Exploring National and Global Actions to reduce Greenhouse gas Emissions: Analysis of international constraints and enablers to decarbonisation

Project: Research

Project Details


Limiting global warming to well below 2°C will require going beyond the mitigation efforts intended under the NDCs. In particular, strengthened international collaboration will be essential for increasing economic efficiency while supporting sustainable development in line with the Sustainable Development Goals. The Paris Agreement offers in Article 6 the opportunity for enhanced collaboration on a voluntary basis. Possible mechanisms include direct bilateral cooperation (e.g., linking emissions trading schemes), a new sustainable development mechanism (e.g. linking climate agreements with agreements on other sustainable issues), and non-market-based approaches (e.g. restrictions on imports from countries that are not reducing their emissions).

But which global governance mechanisms will prove to be most effective? This task will identify and scrutinise multiple alternative design options for global collaboration mechanisms. We will focus on the appraisal their feasibility, and benefit hereby from the input from stakeholder envisaged in WP1. In particular, in assessing the feasibility of different global collaboration mechanisms, we will focus on fairness as a ‘fairer’ mechanism will have more likelihood of success. We will not advance a singular definition of equity or fairness but rather develop an innovative set of multiple criteria for assessing equity, drawing here on the major schools of thought in political philosophy.

First, this task will provide a conceptual framework for the overall collaborative architecture of global climate governance in the post-Paris era. Based on an in-depth meta-analysis of existing literature, combined with a series of senior expert interviews, we will develop four ideal-types of a global climate governance architecture that could emerge from the building blocks of the United Nations Framework Convention on Climate Change and its Kyoto Protocol and the Paris Agreement. Our research team will draw also on the findings of the first ten years of operation of the Earth System Governance Project, the social-science oriented research network on governance operating under the auspices of the Future Earth platform. Questions of architectures of global governance, including variant degrees of effectiveness, efficiency, and equity have been a key element in this research alliance, allowing ENGAGE to draw on the cutting-edge state-of-the-art in global governance research.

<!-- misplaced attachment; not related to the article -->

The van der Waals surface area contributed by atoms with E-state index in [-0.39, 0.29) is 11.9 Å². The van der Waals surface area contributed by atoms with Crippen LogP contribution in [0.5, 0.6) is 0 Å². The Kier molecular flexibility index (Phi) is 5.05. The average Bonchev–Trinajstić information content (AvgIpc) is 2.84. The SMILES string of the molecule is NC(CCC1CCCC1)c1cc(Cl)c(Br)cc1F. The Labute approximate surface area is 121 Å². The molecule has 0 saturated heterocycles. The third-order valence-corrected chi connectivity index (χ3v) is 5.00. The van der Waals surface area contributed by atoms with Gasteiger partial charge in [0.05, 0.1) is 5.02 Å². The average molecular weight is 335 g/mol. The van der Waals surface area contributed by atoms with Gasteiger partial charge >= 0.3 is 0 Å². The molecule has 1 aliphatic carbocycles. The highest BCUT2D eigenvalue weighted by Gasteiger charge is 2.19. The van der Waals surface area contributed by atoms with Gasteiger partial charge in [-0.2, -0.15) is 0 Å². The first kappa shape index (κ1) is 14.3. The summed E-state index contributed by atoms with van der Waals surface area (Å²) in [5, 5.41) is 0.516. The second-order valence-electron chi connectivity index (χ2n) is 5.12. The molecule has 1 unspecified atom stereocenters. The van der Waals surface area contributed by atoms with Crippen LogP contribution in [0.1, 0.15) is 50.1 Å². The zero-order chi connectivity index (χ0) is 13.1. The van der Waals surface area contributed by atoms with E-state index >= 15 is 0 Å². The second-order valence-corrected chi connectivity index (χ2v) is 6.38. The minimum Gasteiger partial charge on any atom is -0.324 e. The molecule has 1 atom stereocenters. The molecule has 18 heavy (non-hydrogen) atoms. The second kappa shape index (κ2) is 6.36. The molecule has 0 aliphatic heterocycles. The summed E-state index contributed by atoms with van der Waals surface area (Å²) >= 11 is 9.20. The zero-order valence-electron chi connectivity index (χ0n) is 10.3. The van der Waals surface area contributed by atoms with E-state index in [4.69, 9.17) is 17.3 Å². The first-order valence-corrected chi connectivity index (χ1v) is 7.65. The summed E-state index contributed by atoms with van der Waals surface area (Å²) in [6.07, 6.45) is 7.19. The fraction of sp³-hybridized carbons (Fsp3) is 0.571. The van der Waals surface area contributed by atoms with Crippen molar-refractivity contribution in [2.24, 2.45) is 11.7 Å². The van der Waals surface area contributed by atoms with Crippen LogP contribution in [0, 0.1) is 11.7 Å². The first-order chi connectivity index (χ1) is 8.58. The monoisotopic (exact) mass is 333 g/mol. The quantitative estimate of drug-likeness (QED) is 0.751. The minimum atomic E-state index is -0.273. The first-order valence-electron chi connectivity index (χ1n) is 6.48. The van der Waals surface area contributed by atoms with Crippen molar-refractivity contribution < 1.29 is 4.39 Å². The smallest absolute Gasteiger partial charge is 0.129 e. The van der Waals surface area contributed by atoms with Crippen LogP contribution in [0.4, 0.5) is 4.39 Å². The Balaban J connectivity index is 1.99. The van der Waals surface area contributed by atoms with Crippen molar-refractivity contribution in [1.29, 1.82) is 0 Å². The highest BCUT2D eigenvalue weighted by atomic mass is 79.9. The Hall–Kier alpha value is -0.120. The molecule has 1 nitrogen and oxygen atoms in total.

Second, this task will analyse mechanisms that could help realise the ambitious targets analysed within the ENGAGE project. The team will analyse existing mechanisms in the climate realm but also explore the likely environmental effectiveness, economic efficiency and social equity dimensions of novel, highly innovative mechanisms that could be developed and deployed in the coming years.

These insights on international governance will be translated into narratives of global mechanisms of cooperation regarding climate change. Here, we will build on and expand the concept and experience of the so-called Shared Policy Assumptions (SPAs,[61]) developed as part of the SSP process and helped with translating narratives of global cooperation into specific scenario assumptions in IAMs. Allowing for trade in emission reduction outcomes could be an important measure of international cooperation and this task will help defining bounds in modelling this trade possibility. These scenarios will then be explored with global models, within WP3, and national ones in WP4, to understand what they might imply in terms of emission reductions and technological changes.

This task will produce a report on possible mechanisms that could help realise ambitious emission reduction through enhanced international collaboration and on the set or resulting scenarios to be analysed by global and national IAMs.
Short titleAnalysis of international constraints and enablers to decarbonisation
Effective start/end date2019/11/012021/12/31